LONDON — The international chemical weapons watchdog said on Thursday that Syria had met a key deadline for “the functional destruction” of all the chemical weapons production and mixing facilities declared to inspectors, “rendering them inoperable” under a deal brokered by Russia and the United States.
The Organization for the Prohibition of Chemical Weapons in The Hague said in a statement that a joint team of its inspectors and United Nations officials had visited 21 of the 23 chemical sites Syria declared to them. While the remaining two sites were too hazardous to visit because of the country’s continuing civil war, the chemical-making equipment there had already been moved to other sites which the inspectors could visit.
“The Joint O.P.C.W.-U.N. mission has inspected 21 of the 23 sites declared by Syria, and 39 of the 41 facilities located at those sites,'’ the statement said. “The two remaining sites were not visited due to safety and security concerns. But Syria declared those sites as abandoned and that the chemical weapons program items they contained were moved to other declared sites, which were inspected.”
“The joint mission is now satisfied that it has verified — and seen destroyed — all of Syria’s declared critical production and mixing/filling equipment,” it added.
“Given the progress made,” it said, “no further inspection activities are currently planned.”
Syria had “met the deadline” set by the O.P.C.W. Executive Council which had urged the destruction “as soon as possible and in any case not later than 1 November 2013” of production and mixing and filling equipment.
Syria agreed to the destruction of its chemical arsenal to avert threatened American and French military strikes following a poison gas attack in a suburb of Damascus on Aug. 21 that killed hundreds of people.
The United States and its allies backing Syria’s rebels accused forces loyal to President Bashar al-Assad of responsibility for the attack. But Mr. Assad blamed the rebels themselves.
The timetable foresees Syria destroying its stockpiles of chemical weapons by mid-2014.
The development on Thursday was depicted as a significant milestone, since it presumably means that Syria could no longer produce chemical weapons. Mr. Assad still controls weapons and...
Syria weapons inspectors miss deadline for visiting all declared sites
BEIRUT – International inspectors overseeing the destruction of Syria's chemical weapons stockpile have missed an early deadline in a brutally tight schedule after security concerns prevented them from visiting two sites linked to Damascus' chemical program.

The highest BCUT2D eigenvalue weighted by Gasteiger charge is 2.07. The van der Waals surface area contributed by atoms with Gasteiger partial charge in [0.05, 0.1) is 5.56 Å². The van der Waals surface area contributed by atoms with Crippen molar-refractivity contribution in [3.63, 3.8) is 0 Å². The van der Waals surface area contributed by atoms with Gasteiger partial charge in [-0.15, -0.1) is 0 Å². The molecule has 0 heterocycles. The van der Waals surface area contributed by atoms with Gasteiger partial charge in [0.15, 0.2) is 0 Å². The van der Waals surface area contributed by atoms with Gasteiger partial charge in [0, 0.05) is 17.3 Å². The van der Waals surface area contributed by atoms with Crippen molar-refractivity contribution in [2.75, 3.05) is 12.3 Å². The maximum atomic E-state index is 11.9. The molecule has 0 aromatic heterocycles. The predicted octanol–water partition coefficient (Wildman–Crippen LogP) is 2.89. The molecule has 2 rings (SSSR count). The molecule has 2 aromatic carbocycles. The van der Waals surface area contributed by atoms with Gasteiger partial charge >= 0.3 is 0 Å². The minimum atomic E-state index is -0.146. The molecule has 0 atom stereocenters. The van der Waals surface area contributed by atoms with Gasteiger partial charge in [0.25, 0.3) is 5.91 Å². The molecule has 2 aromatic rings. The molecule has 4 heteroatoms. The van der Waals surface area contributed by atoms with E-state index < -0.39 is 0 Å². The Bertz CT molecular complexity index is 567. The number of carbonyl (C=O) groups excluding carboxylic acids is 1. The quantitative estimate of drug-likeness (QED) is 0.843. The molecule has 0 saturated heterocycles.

The chief of the global chemical weapons watchdog disclosed for the first time in a report obtained by The Associated Press that Syria has declared 41 facilities at 23 chemical sites where it stored approximately 1,300 tons of precursors and agents, and over 1,200 unfilled munitions to deliver them.
Ahmet Uzumcu said in his first report to the U.N. Security Council that inspectors from the Organization for the Prohibition of Chemical Weapons had corroborated the information provided by Syria at 37 of the 41 facilities.
But the OPCW said inspectors were only able to visit 21 of the 23 sites because of security risks -- which means the tight timeline for visiting all declared sites by Oct. 27 was missed.
While there are no consequences for missing the deadline, the group's failure to meet it underscores the ambitious timeline as well as the risks its inspectors face in carrying out their mission in the middle of Syria's civil war.
The OPCW did not say who was responsible for the security problems, but Uzumcu has said in the past that temporary cease-fires may have to be negotiated between rebels and forces loyal to President Bashar Assad to reach some sites.
The two sites appear to be in rebel-held or contested areas. At least one location is believed to be the town of al-Safira, which experts say is home to a production facility as well as storage sites. It has been engulfed by fighting for months, and many rebels in the area are from Al Qaeda-linked groups.
U.N. Secretary-General Ban Ki-moon said in a seven-page letter to the Security Council, also obtained by AP, that the joint OPCW-U.N. mission is constantly reviewing security at the two locations "with the intention of visiting them as soon as conditions permit."
The mission faces a string of target dates for specific tasks as it aims to achieve the overall goal of ridding Syria of its chemical stockpile by mid-2014. The next target is Nov. 1 when Syria is to complete the "functional destruction" of all equipment to produce chemical weapons, aimed at ensuring that Syria can no longer make new chemical weapons.
The U.N. chief said he expects the destruction to be completed on time, "with the...